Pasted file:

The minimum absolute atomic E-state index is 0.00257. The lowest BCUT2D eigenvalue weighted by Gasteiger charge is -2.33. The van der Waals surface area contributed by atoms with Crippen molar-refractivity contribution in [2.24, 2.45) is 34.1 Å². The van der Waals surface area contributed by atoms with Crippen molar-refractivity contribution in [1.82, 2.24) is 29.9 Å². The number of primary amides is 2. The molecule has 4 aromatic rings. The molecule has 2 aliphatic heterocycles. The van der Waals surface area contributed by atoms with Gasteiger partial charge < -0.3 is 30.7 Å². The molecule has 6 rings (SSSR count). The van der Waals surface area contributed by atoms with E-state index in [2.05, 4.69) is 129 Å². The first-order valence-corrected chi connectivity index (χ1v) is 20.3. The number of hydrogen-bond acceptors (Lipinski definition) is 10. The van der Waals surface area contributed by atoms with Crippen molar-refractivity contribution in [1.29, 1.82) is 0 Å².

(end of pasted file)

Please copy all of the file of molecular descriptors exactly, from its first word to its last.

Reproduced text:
The minimum absolute atomic E-state index is 0.00257. The lowest BCUT2D eigenvalue weighted by Gasteiger charge is -2.33. The van der Waals surface area contributed by atoms with Crippen molar-refractivity contribution in [2.24, 2.45) is 34.1 Å². The van der Waals surface area contributed by atoms with Crippen molar-refractivity contribution in [1.82, 2.24) is 29.9 Å². The number of primary amides is 2. The molecule has 4 aromatic rings. The molecule has 2 aliphatic heterocycles. The van der Waals surface area contributed by atoms with Gasteiger partial charge < -0.3 is 30.7 Å². The molecule has 6 rings (SSSR count). The van der Waals surface area contributed by atoms with E-state index in [2.05, 4.69) is 129 Å². The first-order valence-corrected chi connectivity index (χ1v) is 20.3. The number of hydrogen-bond acceptors (Lipinski definition) is 10. The van der Waals surface area contributed by atoms with Crippen molar-refractivity contribution in [1.29, 1.82) is 0 Å².